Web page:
ACCRA — A senior UN Official has lauded China for playing an “instrumental” and “tremendous” role in the fight against Ebola in the three most-affected west African countries.
Fatoumata Lejeune-Kaba, spokeswoman of the UN Mission for Ebola Emergency Response, said China’s contribution had been “the most sustained campaign and assistance” in the battle.
“The Chinese contribution has been very instrumental because they came in not only with funding but they also sent medical personnel,” she told Xinhua in an interview in Ghana’s capital Accra.
“The Ebola virus was growing exponentially; transmission was high and, at the time, what was needed was to send personnel, and China did that. So that is a tremendous contribution,” she said.
China has been standing shoulder to shoulder with Africa in the fight against Ebola, supporting western African people in fighting Ebola both materially and morally.
China has carried out its largest aid program in the health area since the Ebola outbreak, providing several rounds of humanitarian aid with a combined value of more than $120 million and sending hundreds of medical workers to the African front line.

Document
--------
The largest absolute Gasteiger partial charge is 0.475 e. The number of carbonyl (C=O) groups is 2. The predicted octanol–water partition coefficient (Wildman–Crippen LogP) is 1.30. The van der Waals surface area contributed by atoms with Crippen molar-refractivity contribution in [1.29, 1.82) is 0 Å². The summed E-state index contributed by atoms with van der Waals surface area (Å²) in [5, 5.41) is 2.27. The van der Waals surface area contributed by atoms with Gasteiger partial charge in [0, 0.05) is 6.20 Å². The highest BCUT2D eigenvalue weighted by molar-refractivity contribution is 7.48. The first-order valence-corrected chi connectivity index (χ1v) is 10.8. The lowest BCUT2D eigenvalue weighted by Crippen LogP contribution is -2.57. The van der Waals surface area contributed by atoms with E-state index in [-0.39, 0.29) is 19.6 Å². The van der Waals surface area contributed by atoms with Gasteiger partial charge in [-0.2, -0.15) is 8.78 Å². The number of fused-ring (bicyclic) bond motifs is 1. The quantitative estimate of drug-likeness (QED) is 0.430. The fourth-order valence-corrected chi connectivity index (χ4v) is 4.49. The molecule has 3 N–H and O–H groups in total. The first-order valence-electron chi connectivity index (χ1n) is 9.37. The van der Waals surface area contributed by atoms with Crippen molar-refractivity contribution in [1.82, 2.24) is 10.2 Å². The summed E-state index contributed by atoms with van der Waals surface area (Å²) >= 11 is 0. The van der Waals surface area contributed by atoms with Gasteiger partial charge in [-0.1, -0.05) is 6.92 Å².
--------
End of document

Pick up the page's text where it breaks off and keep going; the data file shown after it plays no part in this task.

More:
Beijing has offered another $10 million in cash to international organizations as part of the global collective efforts in subduing the fatal virus.
In addition to sending equipment and protective equipment and ambulances to these countries, China also built Ebola treatment units for local people.
“In Liberia where we had the worst situation at some point, for example, they have built Ebola treatment unit that is still there. In Sierra Leone, they have sent personnel. In Guinea, we have Chinese hospitals. They have been working very quickly. So the Chinese contribution has been really helpful,” the UN official said.
She hoped China would continue to help Guinea, Liberia and Sierra Leone reinforce their healthcare system since China has a tradition and history of working in the region.
Ebola, one of the deadliest viruses known to man, spreads through direct contact with bodily fluids of an infected person showing symptoms such as fever or vomiting.
People caring for the sick or handling corpses are at the highest risk, and the disease is best contained by limiting exposure through patient isolation and safe burials.
Latest figures from the World Health Organization (WHO) showed nearly 9,000 people have died of the epidemic, however, it also admitted that it was impossible to give a precise number as the outcomes of some cases remained unknown.